- Remembering the CoupChilean Theatre Now
In January 2014, theatre audiences in New York City got a two-hour sample of what audiences in Santiago, Chile had consumed regularly over the preceding twelve months. This morsel was Argentine playwright-director Lola Arias’s El año en que nací (“The Year I Was Born”), which visited La MaMa Theatre under the auspices of the Public Theater’s Under the Radar Festival. Arias’s project launched in 2011, when she brought her show Mi vida después (“My Life After”) to the Santiago A Mil international festival in Chile’s capital city. In Mi vida, young Argentines born during their country’s dictatorship (1976–1983) tell their parents’ stories of living through that era with the aid of documents, letters, photos, clothes, and other objects from the past. Santiago a Mil’s organizers also invited Arias to offer a performance workshop for Chileans likewise born under dictatorship (in Chile, between 1973 and 1990). Arias had not intended to create a new piece out of this, but the stories shared by the fifty-odd participants about their lives and the lives of their parents led to the genesis of El año, which features eleven of them. (Nine appeared in the New York production.) The performers’ varied reconstructions of the past through archival materials and their own personal and familial memories reveal the inherently subjective nature of historical narrative.
El año highlights how much these performers have to say—and disagree—about their country’s dictatorship and its repercussions, which continue to be felt even today. After the evening show on Saturday, January 11th, Arias and the cast remained for a talkback in which they described the challenge of collaboratively crafting the piece. One actor explained how Arias pushed them to discuss topics they had always considered taboo; another admitted the emotional difficulty of confirming truths that he’d always suspected but never known. Yet the performers also acknowledged a profoundly therapeutic element of the work: the man who mentioned the unearthing of taboo subjects also noted that his colleagues’ willingness to grapple with hard issues inspired him to follow suit, while another girl said the process allowed her finally to understand her parents’ pasts and present identities. Arias noted the recent phenomenon in Chile of unprecedented public discussion about the dictatorship, which coincided with the fortieth anniversary of the 1973 military coup that [End Page 87] toppled the country’s democracy. She suggested a need on the part of the younger generation—the one to which the El año performers belong—to engage with the past, in their own ways.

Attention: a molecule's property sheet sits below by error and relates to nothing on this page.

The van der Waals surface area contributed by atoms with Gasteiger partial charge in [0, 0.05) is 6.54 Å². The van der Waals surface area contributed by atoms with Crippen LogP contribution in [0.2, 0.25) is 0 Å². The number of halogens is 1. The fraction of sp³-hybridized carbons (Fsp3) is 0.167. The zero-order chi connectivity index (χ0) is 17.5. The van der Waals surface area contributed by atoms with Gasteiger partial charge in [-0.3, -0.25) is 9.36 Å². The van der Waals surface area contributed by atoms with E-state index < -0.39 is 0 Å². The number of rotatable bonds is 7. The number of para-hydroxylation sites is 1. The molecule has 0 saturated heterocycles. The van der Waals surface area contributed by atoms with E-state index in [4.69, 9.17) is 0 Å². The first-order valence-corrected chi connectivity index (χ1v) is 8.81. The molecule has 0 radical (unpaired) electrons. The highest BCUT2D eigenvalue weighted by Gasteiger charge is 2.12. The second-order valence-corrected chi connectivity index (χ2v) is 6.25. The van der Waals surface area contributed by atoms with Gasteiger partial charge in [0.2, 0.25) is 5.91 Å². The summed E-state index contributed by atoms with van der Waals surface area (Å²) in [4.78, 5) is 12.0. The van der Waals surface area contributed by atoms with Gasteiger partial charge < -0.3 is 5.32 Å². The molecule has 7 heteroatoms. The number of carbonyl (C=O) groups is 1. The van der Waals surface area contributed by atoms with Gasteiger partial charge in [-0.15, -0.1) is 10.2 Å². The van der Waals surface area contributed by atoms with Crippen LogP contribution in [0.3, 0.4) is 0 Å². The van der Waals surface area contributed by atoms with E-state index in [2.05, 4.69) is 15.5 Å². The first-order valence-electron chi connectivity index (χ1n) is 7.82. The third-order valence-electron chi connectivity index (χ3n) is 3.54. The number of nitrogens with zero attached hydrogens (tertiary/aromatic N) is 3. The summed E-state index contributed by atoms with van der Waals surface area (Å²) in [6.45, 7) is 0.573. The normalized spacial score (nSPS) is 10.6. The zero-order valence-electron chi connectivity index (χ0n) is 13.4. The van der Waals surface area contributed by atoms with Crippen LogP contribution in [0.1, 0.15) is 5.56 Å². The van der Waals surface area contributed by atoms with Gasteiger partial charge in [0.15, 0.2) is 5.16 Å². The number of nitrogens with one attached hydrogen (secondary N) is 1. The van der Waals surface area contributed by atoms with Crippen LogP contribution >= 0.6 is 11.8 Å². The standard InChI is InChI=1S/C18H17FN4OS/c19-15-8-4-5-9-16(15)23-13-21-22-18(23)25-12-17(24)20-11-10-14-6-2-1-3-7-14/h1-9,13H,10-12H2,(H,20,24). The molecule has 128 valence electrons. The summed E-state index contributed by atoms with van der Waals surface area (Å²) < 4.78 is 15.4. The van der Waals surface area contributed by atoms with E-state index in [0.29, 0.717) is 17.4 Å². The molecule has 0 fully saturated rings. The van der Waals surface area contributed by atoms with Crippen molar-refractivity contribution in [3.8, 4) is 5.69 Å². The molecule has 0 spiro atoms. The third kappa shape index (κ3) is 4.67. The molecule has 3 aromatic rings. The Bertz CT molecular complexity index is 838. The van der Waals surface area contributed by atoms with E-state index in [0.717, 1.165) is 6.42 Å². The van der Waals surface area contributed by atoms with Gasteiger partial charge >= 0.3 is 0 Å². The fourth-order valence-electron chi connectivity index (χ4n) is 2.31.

As Arias’s comments imply, El año was just a sliver of the yearlong activities, in theatre and beyond, that surrounded the coup’s fortieth anniversary. Indeed, this context entirely changes the play. Despite its relatively faithful transfer, the New York production, presented with English subtitles and a short program note on Chile’s recent history, must have been starkly different from the one in Santiago in 2013. The Chilean production was performed in the audience’s own language and even local idiom, on the anniversary of an event that took place a mere subway ride away and that has since affected every Chilean’s life. On September 11, 1973, with backing from the CIA, the Chilean Armed Forces staged a violent attack on the presidential palace in order to overthrow the socialist, democratically elected president Salvador Allende, who committed suicide during the siege. A junta led by General Augusto Pinochet came to power, instituting neoliberal policies that led to economic prosperity. It also, however, used repressive methods to maintain authority. Over the course of the regime, which lasted until 1990, 3,200 people were killed, some 38,000 tortured, and hundreds of thousands exiled.
In 1988, in accordance with the 1980 Constitution, Chileans voted on a plebiscite that would determine whether Pinochet could retain power for eight more years, and with fifty-five percent voting “no,” Pinochet had to step down and allow democratic elections. The “No” campaign evolved into the center-left coalition known as the Concertación, whose leader Patricio Aylwin took...